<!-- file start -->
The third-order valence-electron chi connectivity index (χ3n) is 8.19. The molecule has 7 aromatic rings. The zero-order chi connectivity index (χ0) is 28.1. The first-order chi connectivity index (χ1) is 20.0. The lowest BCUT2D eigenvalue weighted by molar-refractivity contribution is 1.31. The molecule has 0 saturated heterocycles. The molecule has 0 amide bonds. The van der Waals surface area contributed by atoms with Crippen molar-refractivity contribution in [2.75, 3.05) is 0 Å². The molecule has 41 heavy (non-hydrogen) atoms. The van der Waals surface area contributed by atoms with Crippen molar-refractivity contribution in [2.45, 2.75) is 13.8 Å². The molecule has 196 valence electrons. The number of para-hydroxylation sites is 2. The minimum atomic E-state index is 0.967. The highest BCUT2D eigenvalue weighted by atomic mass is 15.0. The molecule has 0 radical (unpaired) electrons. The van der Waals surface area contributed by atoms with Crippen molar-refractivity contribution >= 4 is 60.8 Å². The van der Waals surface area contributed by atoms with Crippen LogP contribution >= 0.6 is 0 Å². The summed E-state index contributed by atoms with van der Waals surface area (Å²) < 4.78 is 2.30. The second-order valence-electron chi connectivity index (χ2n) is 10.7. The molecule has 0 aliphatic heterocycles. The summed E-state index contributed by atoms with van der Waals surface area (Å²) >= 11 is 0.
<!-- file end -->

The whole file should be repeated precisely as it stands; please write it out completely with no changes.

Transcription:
The third-order valence-electron chi connectivity index (χ3n) is 8.19. The molecule has 7 aromatic rings. The zero-order chi connectivity index (χ0) is 28.1. The first-order chi connectivity index (χ1) is 20.0. The lowest BCUT2D eigenvalue weighted by molar-refractivity contribution is 1.31. The molecule has 0 saturated heterocycles. The molecule has 0 amide bonds. The van der Waals surface area contributed by atoms with Crippen molar-refractivity contribution in [2.75, 3.05) is 0 Å². The molecule has 41 heavy (non-hydrogen) atoms. The van der Waals surface area contributed by atoms with Crippen molar-refractivity contribution in [2.45, 2.75) is 13.8 Å². The molecule has 196 valence electrons. The number of para-hydroxylation sites is 2. The minimum atomic E-state index is 0.967. The highest BCUT2D eigenvalue weighted by atomic mass is 15.0. The molecule has 0 radical (unpaired) electrons. The van der Waals surface area contributed by atoms with Crippen molar-refractivity contribution >= 4 is 60.8 Å². The van der Waals surface area contributed by atoms with Crippen LogP contribution >= 0.6 is 0 Å². The summed E-state index contributed by atoms with van der Waals surface area (Å²) < 4.78 is 2.30. The second-order valence-electron chi connectivity index (χ2n) is 10.7. The molecule has 0 aliphatic heterocycles. The summed E-state index contributed by atoms with van der Waals surface area (Å²) >= 11 is 0.